After 1975, Lynn continued to record, but she really didn’t fit the outlaw movement that came into vogue during the second half of the 1970s. Consequently, the really big hits tailed off although there were still nine Top 20 hits to follow with her 1979 hit “Isn’t It Always Love” reaching #10 and her late 1983 duet with Gary Morris, “You’re Welcome To Tonight,” reaching #9. Her marriage to Glenn Sutton came undone in 1977. Her tenure at Columbia ended in 1980, and she did not chart during 1981 and 1982. In 1983 she emerged on Permian Records and later recorded for Mercury (also, there was a duet with Ed Bruce on RCA).

After falling off the charts in 1989, Lynn continued in equestrian activities where she has won 16 national and eight world titles. Never fully retired from recording or performing music, Lynn issued a bluegrass album in 2004. Since 2006 she has been involved in recording for her mother’s Showboat label.


Liz Anderson

As always, all vinyl is out of print. Liz recorded eight albums for RCA, plus an album on the Tudor label released in 1983. Her RCA albums all feature songs that she wrote alone or with Casey as co-writer. I assume that the Tudor album My Last Rose contains some of her compositions, but I cannot verify it.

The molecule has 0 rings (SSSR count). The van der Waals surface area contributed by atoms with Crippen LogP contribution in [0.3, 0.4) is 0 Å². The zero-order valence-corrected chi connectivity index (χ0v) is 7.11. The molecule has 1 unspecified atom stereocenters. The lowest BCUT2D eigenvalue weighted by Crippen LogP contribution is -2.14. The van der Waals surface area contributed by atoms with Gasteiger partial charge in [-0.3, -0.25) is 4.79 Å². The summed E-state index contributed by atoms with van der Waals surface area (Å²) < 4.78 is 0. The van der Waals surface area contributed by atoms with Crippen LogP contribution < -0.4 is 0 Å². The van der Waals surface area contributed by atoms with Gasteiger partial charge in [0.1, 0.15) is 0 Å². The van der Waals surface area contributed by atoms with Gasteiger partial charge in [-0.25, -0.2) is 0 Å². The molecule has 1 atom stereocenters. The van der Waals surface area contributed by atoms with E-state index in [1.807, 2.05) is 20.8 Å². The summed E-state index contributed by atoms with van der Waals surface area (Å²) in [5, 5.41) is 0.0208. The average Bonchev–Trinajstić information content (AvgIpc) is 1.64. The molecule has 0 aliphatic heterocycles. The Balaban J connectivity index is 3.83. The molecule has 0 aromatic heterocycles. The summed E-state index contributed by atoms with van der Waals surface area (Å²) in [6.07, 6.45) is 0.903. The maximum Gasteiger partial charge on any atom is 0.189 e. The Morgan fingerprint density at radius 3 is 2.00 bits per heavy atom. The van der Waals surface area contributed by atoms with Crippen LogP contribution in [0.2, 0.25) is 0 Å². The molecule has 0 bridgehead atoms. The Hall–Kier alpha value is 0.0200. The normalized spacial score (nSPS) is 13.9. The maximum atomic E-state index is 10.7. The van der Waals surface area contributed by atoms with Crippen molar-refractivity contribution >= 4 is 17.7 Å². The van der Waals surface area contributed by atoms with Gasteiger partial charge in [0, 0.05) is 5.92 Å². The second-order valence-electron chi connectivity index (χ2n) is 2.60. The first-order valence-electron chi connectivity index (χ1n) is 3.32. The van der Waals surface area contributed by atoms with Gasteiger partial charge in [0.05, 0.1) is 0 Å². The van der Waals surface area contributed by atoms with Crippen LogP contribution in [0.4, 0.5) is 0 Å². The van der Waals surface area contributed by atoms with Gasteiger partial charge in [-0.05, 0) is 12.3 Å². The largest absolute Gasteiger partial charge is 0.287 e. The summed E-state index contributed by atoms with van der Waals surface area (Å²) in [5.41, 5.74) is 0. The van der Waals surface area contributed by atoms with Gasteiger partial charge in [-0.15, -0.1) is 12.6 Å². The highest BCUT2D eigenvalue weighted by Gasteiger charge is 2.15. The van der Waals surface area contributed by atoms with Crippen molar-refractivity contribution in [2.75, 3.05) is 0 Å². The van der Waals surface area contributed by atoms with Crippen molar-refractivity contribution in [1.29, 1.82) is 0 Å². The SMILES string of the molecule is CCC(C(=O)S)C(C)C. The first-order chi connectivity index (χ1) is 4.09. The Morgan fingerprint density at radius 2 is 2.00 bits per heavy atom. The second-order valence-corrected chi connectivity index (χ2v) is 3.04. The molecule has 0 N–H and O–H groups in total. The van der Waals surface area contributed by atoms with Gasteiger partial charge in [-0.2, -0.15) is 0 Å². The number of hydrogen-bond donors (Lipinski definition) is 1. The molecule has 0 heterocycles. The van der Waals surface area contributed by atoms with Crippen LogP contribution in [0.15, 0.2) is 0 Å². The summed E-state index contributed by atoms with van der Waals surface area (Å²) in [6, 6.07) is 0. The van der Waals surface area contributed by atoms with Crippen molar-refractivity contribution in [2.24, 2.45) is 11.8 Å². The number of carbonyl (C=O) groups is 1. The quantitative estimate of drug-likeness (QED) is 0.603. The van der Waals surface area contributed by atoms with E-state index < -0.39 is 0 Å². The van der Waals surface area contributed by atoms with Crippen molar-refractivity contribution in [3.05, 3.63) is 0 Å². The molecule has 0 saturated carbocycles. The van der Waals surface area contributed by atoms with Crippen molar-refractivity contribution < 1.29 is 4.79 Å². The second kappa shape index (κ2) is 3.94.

Liz also recorded four singles for Epic, all of which charted and none of which made the Top 50. The most interesting of these was the single “Astrology.” Unfortunately, Epic never released these on an album.

Unfortunately, none of Liz’s vinyl output has made it onto CD. She does have her own record label, Showboat Records, and has issued several CDs of relatively new material. Liz and Casey can be heard on the Sons of the Guns album and on the CD titled The Cowgirl Way.

She also has a couple of holiday CDs available.

Liz is an accommodating sort, and at my request she put together a greatest hits collection for me several years ago. You may be able to persuade her to do the same for you. Her available output can be found at the Showboat Records website.

Lynn Anderson

Lynn had a very prolific career during the vinyl era. Chart issued 13 albums of which three were compilations. Her Chart career contains a lot less of the ‘country cocktail’ that characterized her Columbia recordings and more straight-ahead country. My favorite Lynn Anderson recordings come from this period. All of the Chart Albums are worthwhile, and all feature songs written by her mother. Look for Songs My Mother Wrote, which features Lynn singing her mother’s most famous songs.